Feast of Christ the King
Lots of kings have come from humble origins. David, the shepherd turned warrior, came to the throne from the field of battle. Napoleon vaulted from outcast immigrant to Emperor of France. Mythical Arthur pulled a sword from a stone and was transformed from bumpkin to monarch. In his wake came a score of Henry’s, George’s, Edward’s and William’s. Their ascent to the throne has been marked with solemnity, heralded by choirs, wildly cheered by euphoric throngs. That’s what the world expects of a king.
So what kind of king did we get… nailed naked to a cross, with a crown of thorns, a pitiful laughing stock, beaten and broken, hanging beneath a sign that mocked him as: Jesus of Nazareth, King of the Jews. What a sick joke. What a tragic disappointment to those who put their faith in him. And so it would be, if the story had ended there. But Calvary was a beginning not an end. From the cross Christ the King opened the floodgates of grace that have ennobled generations of Christians ever since.
Until then his circumstances were humble: an itinerant preacher, born in a stable, a friend to sinners, spurned by the in-crowd. Yet his origins are exalted beyond all imagination. In the beginning was the Word… and the Word was God… all things were made through him. Jesus was not just a divine after-thought, sent to help us get our act together. Jesus was God before all Creation… one with the Father and the Holy Spirit. Scripture reveals and the Church Fathers have taught us that Jesus is the “Second Person” of the Trinity… a concept that defines our Christian faith, yet strains our human intellect.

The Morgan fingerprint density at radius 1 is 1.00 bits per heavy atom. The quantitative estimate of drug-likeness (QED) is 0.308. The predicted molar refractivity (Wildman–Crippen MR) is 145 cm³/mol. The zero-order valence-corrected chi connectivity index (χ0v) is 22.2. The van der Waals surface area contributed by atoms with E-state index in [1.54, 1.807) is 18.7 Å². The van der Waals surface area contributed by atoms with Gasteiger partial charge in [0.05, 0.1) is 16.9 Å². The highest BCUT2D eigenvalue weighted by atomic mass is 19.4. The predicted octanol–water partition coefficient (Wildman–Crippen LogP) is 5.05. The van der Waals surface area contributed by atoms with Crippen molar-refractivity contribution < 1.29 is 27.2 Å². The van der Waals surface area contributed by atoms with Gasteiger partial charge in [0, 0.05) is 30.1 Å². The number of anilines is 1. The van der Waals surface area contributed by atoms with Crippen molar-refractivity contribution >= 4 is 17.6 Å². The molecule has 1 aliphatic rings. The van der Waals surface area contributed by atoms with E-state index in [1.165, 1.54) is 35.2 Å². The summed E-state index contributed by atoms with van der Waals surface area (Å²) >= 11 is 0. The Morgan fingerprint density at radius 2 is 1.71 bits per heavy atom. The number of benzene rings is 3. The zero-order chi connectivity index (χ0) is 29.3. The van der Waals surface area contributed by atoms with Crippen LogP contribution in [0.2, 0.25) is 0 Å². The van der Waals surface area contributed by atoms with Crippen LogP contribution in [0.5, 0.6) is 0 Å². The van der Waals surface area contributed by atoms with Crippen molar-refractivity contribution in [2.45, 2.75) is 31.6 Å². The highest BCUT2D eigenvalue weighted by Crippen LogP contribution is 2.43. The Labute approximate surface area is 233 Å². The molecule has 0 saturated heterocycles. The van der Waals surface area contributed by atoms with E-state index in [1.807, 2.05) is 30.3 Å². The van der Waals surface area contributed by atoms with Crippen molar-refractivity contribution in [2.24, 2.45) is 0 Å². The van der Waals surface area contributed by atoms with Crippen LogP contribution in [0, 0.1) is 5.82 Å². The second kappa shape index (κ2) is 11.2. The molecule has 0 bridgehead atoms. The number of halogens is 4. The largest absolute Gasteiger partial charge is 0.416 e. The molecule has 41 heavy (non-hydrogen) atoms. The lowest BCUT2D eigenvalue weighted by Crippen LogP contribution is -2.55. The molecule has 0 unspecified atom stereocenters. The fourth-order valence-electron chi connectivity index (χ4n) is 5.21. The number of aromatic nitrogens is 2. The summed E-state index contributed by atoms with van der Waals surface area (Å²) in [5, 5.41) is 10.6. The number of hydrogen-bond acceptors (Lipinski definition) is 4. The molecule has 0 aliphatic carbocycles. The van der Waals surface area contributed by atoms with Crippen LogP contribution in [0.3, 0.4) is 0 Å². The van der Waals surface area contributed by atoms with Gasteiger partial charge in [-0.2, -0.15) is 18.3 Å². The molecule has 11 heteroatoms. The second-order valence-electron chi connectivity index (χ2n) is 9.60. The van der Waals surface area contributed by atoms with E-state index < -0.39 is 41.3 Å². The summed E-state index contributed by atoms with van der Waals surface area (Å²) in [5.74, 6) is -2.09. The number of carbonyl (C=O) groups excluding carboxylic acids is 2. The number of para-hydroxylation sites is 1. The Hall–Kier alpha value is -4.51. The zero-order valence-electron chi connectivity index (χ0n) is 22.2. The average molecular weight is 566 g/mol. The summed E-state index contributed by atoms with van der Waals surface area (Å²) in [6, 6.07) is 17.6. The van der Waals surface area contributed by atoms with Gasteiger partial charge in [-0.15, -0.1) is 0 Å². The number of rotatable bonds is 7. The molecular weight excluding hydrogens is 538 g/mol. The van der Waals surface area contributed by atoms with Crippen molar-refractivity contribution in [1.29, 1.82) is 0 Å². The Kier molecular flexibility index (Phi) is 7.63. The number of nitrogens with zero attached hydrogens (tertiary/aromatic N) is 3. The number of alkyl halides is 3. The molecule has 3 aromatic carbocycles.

I find the mystery of Jesus more approachable to see him as God’s love made flesh to redeem us, to inspire us, to lead us home to eternal life. The imagery of kingship is useful to illustrate our relationship with Jesus. He said: My kingdom is not of this world. But as earthly creatures our understanding of his kingship is limited. The imagery of kings and kingdoms are part of our intellectual vocabulary. Jesus uses them to helps us get a frail handle on the infinite greatness of God and our relationship to him.
Doubtless all of the inspired Gothic, Renaissance and Baroque depictions of Christ the King will prove quaint when we soon come face to face with the real thing. There never was or ever will be a king like this. Surely all the thrones and crowns and regal robes will be seen as human confections that we have cooked up to fill in the vast blank spaces that exist in our understanding of God. But his kingdom is real. We have God’s word on that. In all the gospels for this feast, the kingship of Christ is proclaimed over and over: in dialog before Pilate, in mockery by his executioners, in the desperate plea of the crucified thief. From the very beginnings of all the gospels, the “the kingdom” is proclaimed repeatedly. It is clearly more than a metaphor. It is a state of mind. It is a destination. Whether it will reside above the clouds, beyond the stars, in our hearts or, most likely, in a dimension well beyond our current comprehension: Christ’s kingdom will come. Jesus will reign in love and peace and serenity: King of Kings, Lord of Lords.
That’s the kind of king we have.
The Reverend David Sellery, Author, Resource Creator and Retreat Leader. Committed to a vocation that focuses on encountering God in the midst of everyday life, I serve as an Episcopal priest who seeks to proclaim the good news of God in Christ in worship, pastoral care, education, stewardship, congregational development and community outreach, while continually engaging our wider culture with dynamism and hope.